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Previous: 8.17 verbose and echo Variables Show Quoting Chapter 8
How the Shell Interprets What You Type
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8.18 Here Documents

So far, we've talked about three different kinds of quoting: backslashes (\ ), single quotes (' ), and double quotes (<"> ). The shells support yet one more kind of quoting, called here documents . A here document is useful when you need to read something from standard input, but you don't want to create a file to provide that input; you want to put that input right into your shell script (or type it directly on the command line). To do so, use the << operator, followed by a special word:

sort >file <<EndOfSort
zygote
abacus
EndOfSort

This is very useful because variables (6.8 , 6.1 ) are evaluated during this operation. Here is a way to transfer a file using anonymous ftp (52.7 ) from a shell script:


#!/bin/sh
# Usage:
#     ftpfile machine file
# set -x
SOURCE=$1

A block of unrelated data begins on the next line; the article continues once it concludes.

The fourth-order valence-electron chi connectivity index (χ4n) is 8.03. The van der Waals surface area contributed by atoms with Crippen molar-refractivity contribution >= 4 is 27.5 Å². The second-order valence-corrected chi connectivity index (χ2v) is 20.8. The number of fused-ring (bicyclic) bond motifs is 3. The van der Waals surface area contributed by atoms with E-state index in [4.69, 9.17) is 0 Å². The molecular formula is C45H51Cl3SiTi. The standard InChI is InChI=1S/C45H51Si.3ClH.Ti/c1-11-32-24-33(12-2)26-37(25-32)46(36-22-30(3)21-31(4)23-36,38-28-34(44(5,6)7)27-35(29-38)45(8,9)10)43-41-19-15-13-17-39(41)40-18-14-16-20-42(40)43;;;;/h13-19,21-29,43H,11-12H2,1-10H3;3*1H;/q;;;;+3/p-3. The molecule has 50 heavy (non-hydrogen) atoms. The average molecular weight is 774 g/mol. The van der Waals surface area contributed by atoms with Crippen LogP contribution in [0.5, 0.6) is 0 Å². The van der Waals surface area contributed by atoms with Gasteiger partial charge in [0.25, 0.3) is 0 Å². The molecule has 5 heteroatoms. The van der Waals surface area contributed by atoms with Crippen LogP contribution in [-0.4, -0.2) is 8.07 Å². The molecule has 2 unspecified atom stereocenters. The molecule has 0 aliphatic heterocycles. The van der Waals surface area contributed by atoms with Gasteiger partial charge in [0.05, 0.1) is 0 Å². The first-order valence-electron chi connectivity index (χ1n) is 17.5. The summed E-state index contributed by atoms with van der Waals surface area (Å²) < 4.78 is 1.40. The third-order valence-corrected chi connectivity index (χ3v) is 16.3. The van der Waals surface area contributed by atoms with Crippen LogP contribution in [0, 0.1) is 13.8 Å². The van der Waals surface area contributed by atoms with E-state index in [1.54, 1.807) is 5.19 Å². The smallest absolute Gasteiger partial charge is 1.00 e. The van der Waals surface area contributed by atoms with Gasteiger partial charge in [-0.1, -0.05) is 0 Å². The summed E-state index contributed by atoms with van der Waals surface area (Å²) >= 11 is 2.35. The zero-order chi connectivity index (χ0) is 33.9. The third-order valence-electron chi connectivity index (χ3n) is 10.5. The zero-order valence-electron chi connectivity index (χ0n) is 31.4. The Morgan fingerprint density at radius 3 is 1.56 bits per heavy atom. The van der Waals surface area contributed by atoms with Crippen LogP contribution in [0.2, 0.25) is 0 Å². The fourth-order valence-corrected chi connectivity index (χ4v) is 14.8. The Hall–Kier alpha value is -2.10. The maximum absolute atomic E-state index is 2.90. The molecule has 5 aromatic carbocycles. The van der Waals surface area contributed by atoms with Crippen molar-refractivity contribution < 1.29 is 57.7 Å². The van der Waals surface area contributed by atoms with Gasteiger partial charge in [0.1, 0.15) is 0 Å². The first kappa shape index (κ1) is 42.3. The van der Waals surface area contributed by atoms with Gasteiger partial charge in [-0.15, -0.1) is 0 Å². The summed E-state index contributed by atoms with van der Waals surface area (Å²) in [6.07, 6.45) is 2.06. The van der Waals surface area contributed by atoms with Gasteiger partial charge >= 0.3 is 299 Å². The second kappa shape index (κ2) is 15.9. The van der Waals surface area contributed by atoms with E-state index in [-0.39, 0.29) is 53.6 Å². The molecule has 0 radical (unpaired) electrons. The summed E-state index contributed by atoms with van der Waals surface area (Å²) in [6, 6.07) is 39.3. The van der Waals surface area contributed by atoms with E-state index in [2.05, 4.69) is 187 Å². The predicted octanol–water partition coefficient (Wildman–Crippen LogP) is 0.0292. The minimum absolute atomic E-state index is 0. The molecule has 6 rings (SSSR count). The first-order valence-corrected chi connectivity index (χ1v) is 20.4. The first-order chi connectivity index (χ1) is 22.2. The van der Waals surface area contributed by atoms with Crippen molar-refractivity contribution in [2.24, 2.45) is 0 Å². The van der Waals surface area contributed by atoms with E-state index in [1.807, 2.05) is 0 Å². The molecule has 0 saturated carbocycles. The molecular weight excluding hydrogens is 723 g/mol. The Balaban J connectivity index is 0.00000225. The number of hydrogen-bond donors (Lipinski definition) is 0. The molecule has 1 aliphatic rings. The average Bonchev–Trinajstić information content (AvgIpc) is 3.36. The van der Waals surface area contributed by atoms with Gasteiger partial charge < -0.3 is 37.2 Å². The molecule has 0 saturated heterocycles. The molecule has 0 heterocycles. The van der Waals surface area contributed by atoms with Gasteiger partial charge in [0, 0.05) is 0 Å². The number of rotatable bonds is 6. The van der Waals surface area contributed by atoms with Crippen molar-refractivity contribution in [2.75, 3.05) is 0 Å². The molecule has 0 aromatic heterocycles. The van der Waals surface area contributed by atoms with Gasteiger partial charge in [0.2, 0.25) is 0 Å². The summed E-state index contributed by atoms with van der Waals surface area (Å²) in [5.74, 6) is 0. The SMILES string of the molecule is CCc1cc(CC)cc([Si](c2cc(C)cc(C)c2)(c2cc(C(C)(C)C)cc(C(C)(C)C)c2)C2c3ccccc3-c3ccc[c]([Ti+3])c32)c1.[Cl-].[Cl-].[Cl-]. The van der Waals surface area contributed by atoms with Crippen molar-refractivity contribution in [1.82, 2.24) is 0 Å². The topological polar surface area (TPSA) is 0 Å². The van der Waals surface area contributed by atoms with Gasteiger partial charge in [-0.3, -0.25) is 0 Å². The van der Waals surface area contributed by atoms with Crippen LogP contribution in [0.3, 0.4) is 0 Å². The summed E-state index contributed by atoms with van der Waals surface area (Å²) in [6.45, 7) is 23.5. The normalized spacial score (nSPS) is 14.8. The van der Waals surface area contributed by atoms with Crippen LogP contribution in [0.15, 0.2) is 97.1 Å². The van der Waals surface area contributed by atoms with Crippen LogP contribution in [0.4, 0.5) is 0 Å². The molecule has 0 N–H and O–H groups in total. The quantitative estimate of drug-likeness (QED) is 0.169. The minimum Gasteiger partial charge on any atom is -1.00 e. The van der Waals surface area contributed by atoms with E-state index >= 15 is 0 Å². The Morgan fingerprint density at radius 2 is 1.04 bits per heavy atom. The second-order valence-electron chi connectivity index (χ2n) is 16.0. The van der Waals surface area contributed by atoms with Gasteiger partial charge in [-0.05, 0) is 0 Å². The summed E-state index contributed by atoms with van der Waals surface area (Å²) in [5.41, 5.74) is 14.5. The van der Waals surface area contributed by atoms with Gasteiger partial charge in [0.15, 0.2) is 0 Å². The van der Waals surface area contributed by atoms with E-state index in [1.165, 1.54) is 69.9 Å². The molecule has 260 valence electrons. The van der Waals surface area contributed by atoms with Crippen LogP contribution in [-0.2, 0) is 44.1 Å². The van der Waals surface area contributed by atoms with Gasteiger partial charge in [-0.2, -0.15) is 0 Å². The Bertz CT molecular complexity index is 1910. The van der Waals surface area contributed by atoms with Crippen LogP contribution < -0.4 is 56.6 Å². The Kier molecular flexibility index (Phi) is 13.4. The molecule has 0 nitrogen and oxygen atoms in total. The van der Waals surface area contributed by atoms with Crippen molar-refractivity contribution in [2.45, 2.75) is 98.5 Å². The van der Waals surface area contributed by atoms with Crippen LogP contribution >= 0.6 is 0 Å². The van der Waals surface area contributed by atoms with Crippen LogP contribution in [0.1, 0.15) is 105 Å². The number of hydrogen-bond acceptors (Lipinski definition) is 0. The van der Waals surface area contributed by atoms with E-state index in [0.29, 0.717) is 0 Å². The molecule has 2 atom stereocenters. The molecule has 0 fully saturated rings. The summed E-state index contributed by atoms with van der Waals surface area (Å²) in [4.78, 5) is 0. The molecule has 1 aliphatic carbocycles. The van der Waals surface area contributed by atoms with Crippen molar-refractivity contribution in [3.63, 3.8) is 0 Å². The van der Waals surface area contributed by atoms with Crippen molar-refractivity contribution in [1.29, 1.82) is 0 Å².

FILE=$2
GETHOST="uname -n"
BFILE=`basename $FILE`
ftp -n $SOURCE <<EndFTP
ascii
user anonymous $USER@`$GETHOST`
get $FILE /tmp/$BFILE
EndFTP

As you can see, variables and command substitutions (9.16 ) are done. If you don't want those to be done, put a backslash in front of the name of the word:

cat >file <<\FunkyStriNG

Notice the funky string. This is done because it is very unlikely that I will want to put that particular combination of characters in any file. You should be warned that the C shell expects the matching word (at the end of the list) to be escaped the same way, i.e., \FunkyStriNG , while the Bourne shell does not. See article 45.26 .

[Most Bourne shells also have the <<- operator. The dash (- ) at the end tells the shell to strip any TAB characters from the beginning of each line. Use this in shell scripts to indent a section of text without passing those TABs to the command's standard input. -JP ]

- BB


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